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Using Javascript to manipulate HTML select-dropdown boxes

This note contains information on how Javascript can be used to interact with HTML's select tag, sometimes known as the dropdown box.

This page is filed under keyword(s): javascript.

First, let us establish a sample select object as below. The Javascript object "objSelect" will also be established to refer to this HTML object.


<select id="colors">
	<option value="r">Red</option>
	<option value="g">Green</option>
	<option value="b">Blue</option>
</select>

<script type="text/javascript">
var objColors = document.getElementById("colors");
</script>

The following Javascript code can be used to display which option has been selected by the user. If you choose "Blue", for example, you will get alert dialogues "b", "Blue", and then "2".

alert(objColors.value); // Display the value; in this example, red is "r", green is "g", and blue is "b"
alert(objColors.options[objColors.selectedIndex].text); // Display the text; in this example, "red", "green", and "blue"
alert(objColors.selectedIndex); // Display the index number; in this example, red is 0, green is 1, and blue is 2

The following Javascript code provides you the means to add a new option to the HTML select object. "Yellow" is going to be added to the end of the list, and "White" is going to be added as the third choice.

var newOption1 = document.createElement('option');
newOption1.text = "Yellow";
newOption1.value = "y";

var newOption2 = document.createElement('option');
newOption2.text = "White";
newOption2.value = "w";

try {
	// For standard browsers
	objColors.add(newOption1, null);
}
catch (ex) {
	// For Microsoft Internet Explorer and other non-standard browsers.
	objColors.add(newOption1);
}

try {
	// For standard browsers
	objColors.add(newOption2, objColors.options[2]);
}
catch (ex) {
	// For Microsoft Internet Explorer and other non-standard browsers.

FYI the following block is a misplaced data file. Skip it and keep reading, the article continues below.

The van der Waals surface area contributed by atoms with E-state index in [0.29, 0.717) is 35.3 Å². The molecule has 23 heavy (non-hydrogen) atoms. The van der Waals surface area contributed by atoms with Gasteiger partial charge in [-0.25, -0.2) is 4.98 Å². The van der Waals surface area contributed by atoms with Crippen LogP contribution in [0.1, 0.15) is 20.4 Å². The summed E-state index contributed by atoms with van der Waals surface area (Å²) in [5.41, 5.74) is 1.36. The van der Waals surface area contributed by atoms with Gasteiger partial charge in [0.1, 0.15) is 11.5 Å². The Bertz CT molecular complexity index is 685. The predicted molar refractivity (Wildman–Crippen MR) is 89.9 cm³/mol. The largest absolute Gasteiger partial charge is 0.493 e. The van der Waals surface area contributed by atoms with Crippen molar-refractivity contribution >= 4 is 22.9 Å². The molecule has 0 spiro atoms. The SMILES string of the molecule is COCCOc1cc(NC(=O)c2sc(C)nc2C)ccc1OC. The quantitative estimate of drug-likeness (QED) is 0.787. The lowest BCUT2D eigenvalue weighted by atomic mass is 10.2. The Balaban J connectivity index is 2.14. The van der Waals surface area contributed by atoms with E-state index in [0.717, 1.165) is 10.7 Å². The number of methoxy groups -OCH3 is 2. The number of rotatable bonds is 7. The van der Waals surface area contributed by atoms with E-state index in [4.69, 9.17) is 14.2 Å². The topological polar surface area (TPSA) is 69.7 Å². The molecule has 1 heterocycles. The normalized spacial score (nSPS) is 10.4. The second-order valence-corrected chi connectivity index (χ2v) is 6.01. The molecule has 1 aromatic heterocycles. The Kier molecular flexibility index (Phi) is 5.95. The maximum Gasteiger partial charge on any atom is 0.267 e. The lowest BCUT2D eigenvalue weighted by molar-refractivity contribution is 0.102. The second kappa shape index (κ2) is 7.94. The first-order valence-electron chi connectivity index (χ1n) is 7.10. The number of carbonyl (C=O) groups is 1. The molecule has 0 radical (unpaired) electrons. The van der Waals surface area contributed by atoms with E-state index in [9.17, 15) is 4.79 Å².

objColors.add(newOption2, 1);
}

The code below removes an option. The first example removes index #1, or the second option. The second example removes whatever the last option is.

objColors.remove(1); // Removes index #1, or "Green" in our original example.
objColors.remove(objColors.length-1); // Removes whatever the last option is.

Finally, the code below selects a particular option.

< pre class="code"> objColors.options[1].selected = true; // Selects the second option, or "Green" in our original example

You may see the running examples below.








Complete code to the running examples is shown below.


<select id="colors">
	<option value="r">Red</option>
	<option value="g">Green</option>
	<option value="b">Blue</option>
</select><br /><br />
<input type="button" value="check current choice" onclick="check();"><br />
<input type="button" value="add" onclick="add();"><br />
<input type="button" value="remove second option" onclick="remove();"><br />
<input type="button" value="remove last option" onclick="removeLast();"><br />
<input type="button" value="select" onclick="selected();"><br />

<script type="text/javascript">
var objColors = document.getElementById("colors");


function check() {
	alert(objColors.value); // Display the value; in this example, red is "r", green is "g", and blue is "b"
	alert(objColors.options[objColors.selectedIndex].text); // Display the text; in this example, "red", "green", and "blue"
	alert(objColors.selectedIndex); // Display the index number; in this example, red is 0, green is 1, and blue is 2

}

function add() {
	var newOption1 = document.createElement('option');
	newOption1.text = "Yellow";
	newOption1.value = "y";

	var newOption2 = document.createElement('option');
	newOption2.text = "White";
	newOption2.value = "w";

	try {
		// For standard browsers
		objColors.add(newOption1, null);
	}
	catch (ex) {
		// For Microsoft Internet Explorer and other non-standard browsers.
		objColors.add(newOption1);
	}

	try {
		// For standard browsers
		objColors.add(newOption2, objColors.options[2]);
	}
	catch (ex) {
		// For Microsoft Internet Explorer and other non-standard browsers.
		objColors.add(newOption2, 2);
	}
}

function remove() {
	objColors.remove(1); // Removes index #1, or "Green" in our original example.
}

function removeLast() {
	objColors.remove(objColors.length-1); // Removes whatever the last option is.
}

function selected() {
	objColors.options[1].selected = true;
}
</script>

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This page is filed under keyword(s): javascript.
Author: C. Peter Chen
Last updated: 6 Jan 2009

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